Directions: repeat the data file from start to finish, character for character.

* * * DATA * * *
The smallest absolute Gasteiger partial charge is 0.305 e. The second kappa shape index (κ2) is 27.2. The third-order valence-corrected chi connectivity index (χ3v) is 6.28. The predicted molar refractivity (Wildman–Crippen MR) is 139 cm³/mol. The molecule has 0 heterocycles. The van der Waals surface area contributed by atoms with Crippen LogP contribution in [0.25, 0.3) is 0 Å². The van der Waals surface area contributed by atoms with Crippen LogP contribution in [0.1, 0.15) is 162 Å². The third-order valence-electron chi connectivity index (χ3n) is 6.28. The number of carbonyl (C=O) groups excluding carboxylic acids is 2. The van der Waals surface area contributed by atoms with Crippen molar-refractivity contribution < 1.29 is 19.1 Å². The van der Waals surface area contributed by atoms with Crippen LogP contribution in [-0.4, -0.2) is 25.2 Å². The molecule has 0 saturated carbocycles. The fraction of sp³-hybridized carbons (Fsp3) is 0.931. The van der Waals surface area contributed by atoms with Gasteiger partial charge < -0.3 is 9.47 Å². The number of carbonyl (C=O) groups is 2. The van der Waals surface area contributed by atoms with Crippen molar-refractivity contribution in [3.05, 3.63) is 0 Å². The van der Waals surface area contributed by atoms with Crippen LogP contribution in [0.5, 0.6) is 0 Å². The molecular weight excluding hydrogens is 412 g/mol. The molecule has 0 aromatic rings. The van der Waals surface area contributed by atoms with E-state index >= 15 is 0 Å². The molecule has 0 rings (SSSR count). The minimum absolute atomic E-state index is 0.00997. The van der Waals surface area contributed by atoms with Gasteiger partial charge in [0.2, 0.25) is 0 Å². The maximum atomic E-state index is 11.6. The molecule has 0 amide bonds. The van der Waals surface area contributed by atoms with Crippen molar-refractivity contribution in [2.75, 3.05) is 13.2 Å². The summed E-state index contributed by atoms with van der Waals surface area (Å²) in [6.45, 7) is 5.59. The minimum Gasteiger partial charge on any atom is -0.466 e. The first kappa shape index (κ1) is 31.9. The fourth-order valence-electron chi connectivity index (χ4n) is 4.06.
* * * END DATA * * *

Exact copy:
The smallest absolute Gasteiger partial charge is 0.305 e. The second kappa shape index (κ2) is 27.2. The third-order valence-corrected chi connectivity index (χ3v) is 6.28. The predicted molar refractivity (Wildman–Crippen MR) is 139 cm³/mol. The molecule has 0 heterocycles. The van der Waals surface area contributed by atoms with Crippen LogP contribution in [0.25, 0.3) is 0 Å². The van der Waals surface area contributed by atoms with Crippen LogP contribution in [0.1, 0.15) is 162 Å². The third-order valence-electron chi connectivity index (χ3n) is 6.28. The number of carbonyl (C=O) groups excluding carboxylic acids is 2. The van der Waals surface area contributed by atoms with Crippen molar-refractivity contribution < 1.29 is 19.1 Å². The van der Waals surface area contributed by atoms with Crippen LogP contribution in [-0.4, -0.2) is 25.2 Å². The molecule has 0 saturated carbocycles. The fraction of sp³-hybridized carbons (Fsp3) is 0.931. The van der Waals surface area contributed by atoms with Gasteiger partial charge < -0.3 is 9.47 Å². The number of carbonyl (C=O) groups is 2. The van der Waals surface area contributed by atoms with Crippen molar-refractivity contribution in [3.05, 3.63) is 0 Å². The van der Waals surface area contributed by atoms with Crippen LogP contribution in [0.5, 0.6) is 0 Å². The molecular weight excluding hydrogens is 412 g/mol. The molecule has 0 aromatic rings. The van der Waals surface area contributed by atoms with E-state index >= 15 is 0 Å². The molecule has 0 rings (SSSR count). The minimum absolute atomic E-state index is 0.00997. The van der Waals surface area contributed by atoms with Gasteiger partial charge in [0.2, 0.25) is 0 Å². The maximum atomic E-state index is 11.6. The molecule has 0 amide bonds. The van der Waals surface area contributed by atoms with Crippen molar-refractivity contribution in [2.75, 3.05) is 13.2 Å². The summed E-state index contributed by atoms with van der Waals surface area (Å²) in [6.45, 7) is 5.59. The minimum Gasteiger partial charge on any atom is -0.466 e. The first kappa shape index (κ1) is 31.9. The fourth-order valence-electron chi connectivity index (χ4n) is 4.06.